By JIM HAYNES
Times-Reporter sports writer
DOVER While the excitement is reaching a fever pitch for tonight’s Division IV regional final football game between the Indian Valley Braves and Steubenville Big Red at Dover’s Crater Stadium, something else is happening in the area.
With the influx of out-of-town fans, and the additional factor of having an area team’s involvement, playoff games have far-reaching economic impact.
“Hosting a playoff game is good for the school and the community,” said Dover Athletic Director Kevin Keffer. “While the school doesn’t get a lot of money directly, the music boosters and Tornado Club welcome the extra money. Between the two, they staff the concession stand and handle parking respectively. We look forward to hosting the game.”
The process of hosting a playoff game can be two fold.
First, a team is awarded a home game simply by finishing in the top four of their respective regions based on rankings from the Ohio High School Athletic Association.
Second, after the first round is completed, action shifts to neutral sites for the remainder of the
At that point, schools have to file an application to the OHSAA field selection committee to be considered as a host for those games.
It’s a process that New Philadelphia Superintendent Bob Alsept knows well.
“We’ve hosted several playoff games, including last Saturday,” said Alsept.
“The OHSAA determines sites based on location, the playing surface, as well as seating capacity and parking. This time of year as we get deeper into the possibility of crazy weather, the field turf schools have a distinct advantage to host the games, but they aren’t always awarded one.”
And of course, there is always the preparation that goes into hosting the games.
“Hosting the game is really not that much different than a regular-season game, but we want to represent our school and community well so we take some extra steps to ensure that things look good and run smoothly,” said Keffer.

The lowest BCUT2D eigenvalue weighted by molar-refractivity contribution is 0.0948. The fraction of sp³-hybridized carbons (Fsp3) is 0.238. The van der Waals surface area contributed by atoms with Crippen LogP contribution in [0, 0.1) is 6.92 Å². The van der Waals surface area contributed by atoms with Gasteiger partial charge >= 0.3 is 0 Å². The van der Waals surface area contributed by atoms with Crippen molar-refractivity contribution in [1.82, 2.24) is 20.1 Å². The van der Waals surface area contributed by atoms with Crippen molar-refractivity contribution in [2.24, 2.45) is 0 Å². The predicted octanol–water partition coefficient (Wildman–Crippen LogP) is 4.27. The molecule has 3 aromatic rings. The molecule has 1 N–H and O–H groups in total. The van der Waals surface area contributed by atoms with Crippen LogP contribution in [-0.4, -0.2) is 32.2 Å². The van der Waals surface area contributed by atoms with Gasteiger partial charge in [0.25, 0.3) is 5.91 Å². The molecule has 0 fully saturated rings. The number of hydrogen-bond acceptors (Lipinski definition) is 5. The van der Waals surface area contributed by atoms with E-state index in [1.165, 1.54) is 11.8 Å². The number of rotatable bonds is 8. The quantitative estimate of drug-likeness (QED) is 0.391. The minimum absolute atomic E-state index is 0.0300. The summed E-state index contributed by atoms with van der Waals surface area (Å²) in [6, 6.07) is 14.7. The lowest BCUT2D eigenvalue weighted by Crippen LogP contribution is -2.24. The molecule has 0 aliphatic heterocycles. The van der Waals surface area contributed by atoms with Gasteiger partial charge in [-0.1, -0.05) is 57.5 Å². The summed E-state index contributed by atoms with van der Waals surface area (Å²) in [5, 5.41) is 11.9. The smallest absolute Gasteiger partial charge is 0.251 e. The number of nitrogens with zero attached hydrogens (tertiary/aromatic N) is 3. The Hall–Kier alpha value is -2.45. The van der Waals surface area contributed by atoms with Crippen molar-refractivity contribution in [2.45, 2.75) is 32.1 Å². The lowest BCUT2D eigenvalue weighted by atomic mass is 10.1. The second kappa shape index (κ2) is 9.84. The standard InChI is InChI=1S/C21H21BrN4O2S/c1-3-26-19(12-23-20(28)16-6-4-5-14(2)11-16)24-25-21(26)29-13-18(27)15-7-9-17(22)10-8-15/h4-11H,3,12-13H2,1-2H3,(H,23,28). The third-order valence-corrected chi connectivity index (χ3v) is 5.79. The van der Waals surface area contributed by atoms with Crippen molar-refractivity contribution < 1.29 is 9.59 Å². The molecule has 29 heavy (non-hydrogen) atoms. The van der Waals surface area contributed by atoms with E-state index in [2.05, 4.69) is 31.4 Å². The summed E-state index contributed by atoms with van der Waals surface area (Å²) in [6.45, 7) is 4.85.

New Philadelphia Athletic Director Ed Leggett echoed Keffer’s assessment.
“It can be a lot of work, but it’s not all that difficult because when we ask for help, our community and volunteers come out in force,” Leggett said. “We are proud of our facility, just like Dover is of theirs, and we both want to run a first class playoff game when we have the opportunity.
“It’s kind of our way of giving back to the community when you consider the positive economic impact it has in the area.”
In addition to what the school clubs and boosters receive, the surrounding community profits as well.
“It’s good business for our area when you think about the fact that traveling fans will most likely visit our local eateries, or maybe fill up their gas tanks,” said Keffer.
Alsept took it one step further.
“It provides a nice source of extra revenue that the community normally wouldn’t receive. But on top of that, the fact that Quaker Stadium is located right beside Tuscora Park, it can help generate some tourism dollars for years to come,” said Alsept.
“People see our park and take notice of how nice it is, and they make a return trip to enjoy the things it has to offer. It’s been nice for us and Dover to be able to host these types of games because it really does spotlight our communities.”